Holidays are steeped in traditions, but some of them vary depending on where you live, where your ancestors hail from, and how much you enjoy following trends.
Elf on the Shelf is a very young tradition, introduced right here in Georgia, in 1974 by Carol V. Aebersold, as a way to entertain her three young children in the days leading up to Christmas. The elf, named Fisbee, would hide in their home each night and return to the North Pole to report to Santa on the children’s behavior. Three decades later, Carol, and one of her twin daughters, Chanda, co-authored a book (illustrated by Coe Steinwart), and held their very first book signing in Marietta, thanks to marketing expertise of Christa (the other twin)! Today, the Elf on the Shelf is a popular tradition around the world, with more than 17 million “scout elves” hiding in homes in the weeks between Thanksgiving and Christmas. (And folks are getting quite creative in how and where the scout elves hang out!)
Christmas Pickle is a tradition of mysterious origins. Some stories place its beginnings in Germany (although the majority of Germans polled had to be told of the “tradition”), while others credit American company Woolworth’s, the first store to feature glass pickle ornaments on their Christmas tree displays in 1890. Either way, tradition suggests that one pickle ornament is hidden within the branches, and the first person to find it on Christmas morning receives a special gift.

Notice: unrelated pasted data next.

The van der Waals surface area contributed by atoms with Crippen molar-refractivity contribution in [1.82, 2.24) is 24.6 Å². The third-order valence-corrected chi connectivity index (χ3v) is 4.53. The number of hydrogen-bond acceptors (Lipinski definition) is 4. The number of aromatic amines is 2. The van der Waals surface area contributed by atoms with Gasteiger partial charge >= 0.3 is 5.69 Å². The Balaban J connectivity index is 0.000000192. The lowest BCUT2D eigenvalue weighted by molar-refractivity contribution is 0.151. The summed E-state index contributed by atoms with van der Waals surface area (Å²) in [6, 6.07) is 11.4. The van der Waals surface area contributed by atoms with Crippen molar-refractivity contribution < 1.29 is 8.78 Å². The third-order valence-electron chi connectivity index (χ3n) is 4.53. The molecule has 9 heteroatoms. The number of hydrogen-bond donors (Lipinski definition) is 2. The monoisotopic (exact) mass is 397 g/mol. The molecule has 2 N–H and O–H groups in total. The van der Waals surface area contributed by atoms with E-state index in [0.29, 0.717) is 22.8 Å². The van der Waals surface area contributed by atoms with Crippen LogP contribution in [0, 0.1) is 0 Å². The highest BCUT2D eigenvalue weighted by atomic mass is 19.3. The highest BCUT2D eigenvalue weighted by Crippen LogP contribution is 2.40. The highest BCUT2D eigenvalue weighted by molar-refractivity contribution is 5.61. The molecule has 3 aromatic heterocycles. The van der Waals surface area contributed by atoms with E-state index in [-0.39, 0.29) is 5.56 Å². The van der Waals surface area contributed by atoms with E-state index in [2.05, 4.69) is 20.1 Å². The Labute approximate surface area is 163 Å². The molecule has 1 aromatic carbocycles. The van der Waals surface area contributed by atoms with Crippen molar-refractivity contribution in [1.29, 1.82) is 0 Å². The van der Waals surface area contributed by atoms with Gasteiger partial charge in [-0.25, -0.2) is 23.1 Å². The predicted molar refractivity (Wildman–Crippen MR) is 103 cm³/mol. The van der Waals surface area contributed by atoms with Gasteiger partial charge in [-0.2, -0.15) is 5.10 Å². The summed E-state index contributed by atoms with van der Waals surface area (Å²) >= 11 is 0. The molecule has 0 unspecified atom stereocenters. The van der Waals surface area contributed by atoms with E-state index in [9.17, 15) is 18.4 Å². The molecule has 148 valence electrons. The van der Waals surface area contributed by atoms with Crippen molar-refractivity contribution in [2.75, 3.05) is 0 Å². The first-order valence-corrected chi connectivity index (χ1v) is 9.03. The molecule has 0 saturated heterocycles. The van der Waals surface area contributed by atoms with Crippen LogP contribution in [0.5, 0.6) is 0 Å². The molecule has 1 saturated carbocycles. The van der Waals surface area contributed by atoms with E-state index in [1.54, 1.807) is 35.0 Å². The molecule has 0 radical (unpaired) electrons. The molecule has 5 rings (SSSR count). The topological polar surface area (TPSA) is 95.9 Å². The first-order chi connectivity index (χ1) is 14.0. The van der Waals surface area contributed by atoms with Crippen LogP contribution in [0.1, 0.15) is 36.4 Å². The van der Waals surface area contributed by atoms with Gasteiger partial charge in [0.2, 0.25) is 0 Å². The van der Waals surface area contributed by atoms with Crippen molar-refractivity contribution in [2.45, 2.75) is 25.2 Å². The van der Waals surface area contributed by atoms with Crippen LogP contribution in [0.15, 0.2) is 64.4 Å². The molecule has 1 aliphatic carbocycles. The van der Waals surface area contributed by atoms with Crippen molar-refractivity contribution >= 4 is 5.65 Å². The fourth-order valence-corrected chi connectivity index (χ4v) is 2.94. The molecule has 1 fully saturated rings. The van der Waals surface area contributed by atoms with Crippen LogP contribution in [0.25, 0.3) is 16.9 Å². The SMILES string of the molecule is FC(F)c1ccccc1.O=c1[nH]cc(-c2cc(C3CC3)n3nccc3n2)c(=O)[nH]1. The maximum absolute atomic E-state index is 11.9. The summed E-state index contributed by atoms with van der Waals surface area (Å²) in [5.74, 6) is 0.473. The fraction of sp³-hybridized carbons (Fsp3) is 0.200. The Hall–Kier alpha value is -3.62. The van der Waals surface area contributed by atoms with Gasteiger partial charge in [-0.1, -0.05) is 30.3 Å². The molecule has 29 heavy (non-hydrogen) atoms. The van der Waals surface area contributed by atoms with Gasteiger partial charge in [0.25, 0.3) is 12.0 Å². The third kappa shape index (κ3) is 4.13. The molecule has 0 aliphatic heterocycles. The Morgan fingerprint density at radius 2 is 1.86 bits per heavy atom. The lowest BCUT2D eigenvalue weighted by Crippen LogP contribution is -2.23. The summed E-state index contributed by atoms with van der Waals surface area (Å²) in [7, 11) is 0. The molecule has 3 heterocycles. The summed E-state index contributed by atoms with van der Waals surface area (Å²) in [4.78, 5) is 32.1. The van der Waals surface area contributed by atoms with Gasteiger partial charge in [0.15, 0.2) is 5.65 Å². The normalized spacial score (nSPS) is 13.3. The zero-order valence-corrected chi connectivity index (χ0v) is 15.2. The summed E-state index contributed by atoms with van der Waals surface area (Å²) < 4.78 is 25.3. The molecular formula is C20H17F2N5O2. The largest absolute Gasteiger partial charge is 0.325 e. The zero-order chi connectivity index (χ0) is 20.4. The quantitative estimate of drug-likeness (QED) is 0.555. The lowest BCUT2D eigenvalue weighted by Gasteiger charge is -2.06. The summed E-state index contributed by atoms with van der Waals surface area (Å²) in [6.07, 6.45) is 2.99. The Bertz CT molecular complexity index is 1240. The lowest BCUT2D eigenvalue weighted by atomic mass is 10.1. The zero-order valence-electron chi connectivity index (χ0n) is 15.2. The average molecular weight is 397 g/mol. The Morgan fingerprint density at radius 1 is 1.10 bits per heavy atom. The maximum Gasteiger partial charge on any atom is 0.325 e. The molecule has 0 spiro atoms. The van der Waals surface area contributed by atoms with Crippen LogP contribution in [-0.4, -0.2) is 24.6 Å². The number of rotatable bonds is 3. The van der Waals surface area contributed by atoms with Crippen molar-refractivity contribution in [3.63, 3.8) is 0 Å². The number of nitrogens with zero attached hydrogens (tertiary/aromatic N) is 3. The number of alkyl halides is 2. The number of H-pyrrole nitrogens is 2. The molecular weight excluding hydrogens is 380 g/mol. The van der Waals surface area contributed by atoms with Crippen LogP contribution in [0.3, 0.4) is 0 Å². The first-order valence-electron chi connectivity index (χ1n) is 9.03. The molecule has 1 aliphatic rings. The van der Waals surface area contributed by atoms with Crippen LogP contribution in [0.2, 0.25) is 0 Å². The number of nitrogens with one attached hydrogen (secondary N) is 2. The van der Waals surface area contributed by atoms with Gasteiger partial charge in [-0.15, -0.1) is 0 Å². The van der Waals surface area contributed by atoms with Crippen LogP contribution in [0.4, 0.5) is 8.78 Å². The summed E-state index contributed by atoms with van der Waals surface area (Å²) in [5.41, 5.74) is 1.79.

Yule Goats, a Swedish tradition, is thought to originate to pay homage to Tanngrisnir and Tanngjnoster, the pair of goats who, according to Nordic tales, pulled the sled of Thor. According to the story, Thor would dine upon the goats each evening, and every morning they would rise to pull their master’s sleigh once more. Modern Yule Goats are straw ornaments, decorated in red ribbons, and hung upon the tree; but older traditions required that larger straw goats be erected, then someone would sneak up and burn the giant goat!
Icelandic Book Food or Yule Book Flood (Jólabókaflóðið), is an Icelandic tradition in which folks purchase books published in the weeks leading up to Christmas, and exchange them on Christmas Eve. Icelanders snuggle in front of the fire, sip hot cocoa, and read their books until the wee hours of Christmas morning. While some date this practice to WWII’s restrictions on gift items shipped to Iceland, historians have found evidence of its practice dating back more than 1,200 years!
At Windsong, each neighborhood is its own little slice of tradition, with homeowners bringing their customs and culture, and sharing it with everyone. So don’t be surprised if you see a glass pickle on someone’s tree, an elf peeking out from the top of the fridge, and perhaps a red ribbon-bedecked straw goat standing proudly on the front porch, illuminated by reading lamps long into the night.
Welcome to Windsong, Where Life’s A Breeze!